I don't think Clinton recognizes, and if he did he still wouldn't dare to, tell the truth about inshallah-fatalism and other aspects of Islam that explain, not only in Nigeria but everywhere -- in Malaysia, and Indonesia, and India, and all over Western Europe -- the economic underperformance of Muslims relative to Christians, to Hindus, to Confucians. . And here is Bill Clinton, pontificating about "poverty" at the invitation of some rich press lord, and apparently perfectly happy to pocket for himself whatever extraordinary sum that Nigerian newspaper magnate offered for his appearance at this event. For if Clinton had been willing to forego his fee, or had donated it to some charity, we would certainly have heard about it. What we do know about Bill Clinton is tjat ever somce he left office, he has been displaying the effects of his insensate greed, as he has been speechifying, and making friends with billionaires who cut him in on deals, practically non-stop. And that is why he has managed to accumulat more than 100 million dollars. And if he can make a hundred or two hundred thousand dollars by speaking about the dire effects of "poverty" in Nigeria -- well, that's money the shameless cheat and charmer is sure he has deserved. Res ipsa loquitur.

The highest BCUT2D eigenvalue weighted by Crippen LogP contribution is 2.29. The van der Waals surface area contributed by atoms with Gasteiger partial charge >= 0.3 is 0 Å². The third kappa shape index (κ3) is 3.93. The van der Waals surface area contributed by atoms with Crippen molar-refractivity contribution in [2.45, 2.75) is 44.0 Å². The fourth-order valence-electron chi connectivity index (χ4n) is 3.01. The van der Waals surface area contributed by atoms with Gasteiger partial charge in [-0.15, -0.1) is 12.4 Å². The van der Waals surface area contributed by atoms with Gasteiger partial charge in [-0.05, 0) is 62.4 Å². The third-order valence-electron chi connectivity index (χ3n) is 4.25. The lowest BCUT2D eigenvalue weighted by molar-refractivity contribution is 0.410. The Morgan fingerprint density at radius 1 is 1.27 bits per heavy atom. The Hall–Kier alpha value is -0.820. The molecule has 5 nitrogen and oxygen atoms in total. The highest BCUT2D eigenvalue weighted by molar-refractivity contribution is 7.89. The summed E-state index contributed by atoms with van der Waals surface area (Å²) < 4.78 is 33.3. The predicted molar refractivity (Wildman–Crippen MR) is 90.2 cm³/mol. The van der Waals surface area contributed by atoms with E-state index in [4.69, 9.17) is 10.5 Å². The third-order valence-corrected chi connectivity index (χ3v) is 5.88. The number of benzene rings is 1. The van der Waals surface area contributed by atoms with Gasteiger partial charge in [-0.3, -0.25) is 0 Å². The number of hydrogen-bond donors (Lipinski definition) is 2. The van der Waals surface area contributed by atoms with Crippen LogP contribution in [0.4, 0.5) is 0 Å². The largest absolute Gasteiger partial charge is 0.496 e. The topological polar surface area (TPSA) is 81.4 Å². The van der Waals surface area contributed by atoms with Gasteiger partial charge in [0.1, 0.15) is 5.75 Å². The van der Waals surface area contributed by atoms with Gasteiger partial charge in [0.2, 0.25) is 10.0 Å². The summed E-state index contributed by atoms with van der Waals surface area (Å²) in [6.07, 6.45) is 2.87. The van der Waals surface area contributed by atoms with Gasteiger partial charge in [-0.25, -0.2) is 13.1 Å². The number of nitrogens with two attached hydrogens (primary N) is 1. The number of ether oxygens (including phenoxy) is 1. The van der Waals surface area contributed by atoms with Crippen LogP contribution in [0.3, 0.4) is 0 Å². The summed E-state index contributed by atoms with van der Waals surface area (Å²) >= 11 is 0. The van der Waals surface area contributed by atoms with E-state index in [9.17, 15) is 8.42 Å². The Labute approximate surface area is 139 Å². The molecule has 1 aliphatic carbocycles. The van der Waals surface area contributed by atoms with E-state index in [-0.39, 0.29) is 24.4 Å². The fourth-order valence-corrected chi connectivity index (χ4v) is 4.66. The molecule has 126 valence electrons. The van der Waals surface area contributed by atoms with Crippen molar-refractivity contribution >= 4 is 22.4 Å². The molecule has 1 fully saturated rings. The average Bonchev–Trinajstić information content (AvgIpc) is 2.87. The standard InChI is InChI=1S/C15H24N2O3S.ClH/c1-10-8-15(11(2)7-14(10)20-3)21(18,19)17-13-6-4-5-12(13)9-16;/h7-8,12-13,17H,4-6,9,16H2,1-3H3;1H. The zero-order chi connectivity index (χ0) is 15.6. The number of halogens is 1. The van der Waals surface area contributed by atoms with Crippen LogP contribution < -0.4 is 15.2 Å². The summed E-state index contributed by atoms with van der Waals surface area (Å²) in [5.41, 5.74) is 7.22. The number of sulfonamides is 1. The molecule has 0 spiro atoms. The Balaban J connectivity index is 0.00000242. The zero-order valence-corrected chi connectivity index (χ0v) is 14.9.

15 February 2012.
Former U.S. President Bill Clinton has warned that the rampant poverty that plagues oil-rich Nigeria felt most acutely in the north is fueling the religious violence now tearing at the nation.
Speaking Monday night in Lagos at the ThisDay Awards, an annual ceremony hosted by Nigerian newspaper magnate Nduka Obaigbena, Clinton admitted he remained “really worried” about the security challenges in Nigeria, Africa’s most populous nation.
“You can’t just have this level of inequality persist. That’s what’s fueling all this stuff,” Clinton was quoted as saying by The Associated Press.
New government statistics released Monday showed that in Nigeria’s northwest and northeast, regions besieged by Islamic insurgents, about 75 percent of the people live in poverty. [this statistic tells us nothing. It would be more accurate to blame inshallah-fatalism,and the discouragement of thought, both so obviously part of Islam, as the reasons for the relative poverty of Muslims compared to Christians -- in Nigeria, and elsewhere too]
Analysts say that poverty, despite decades of military rule by leaders from the north, coupled with a lack of formal education has driven the region’s exploding youth population toward extremism.
Clinton urged Nigerians to embrace their similarities, and asked the government to speed public works projects such as providing electricity.
“It is almost impossible to cure a problem based on violence with” violence, Clinton said. [Oh? Viiolence by the Allies stopped the violence of Nazi Germany and militarist Japan. Violence is often the only way to deal with problems]. “You also have to give people something to look forward to when they get up in the morning.”
However, Clinton acknowledged Nigeria cannot rule out using military or police force when dealing with the instability.
Posted on 02/16/2012 11:34 AM by Hugh Fitzgerald
Thursday, 16 February 2012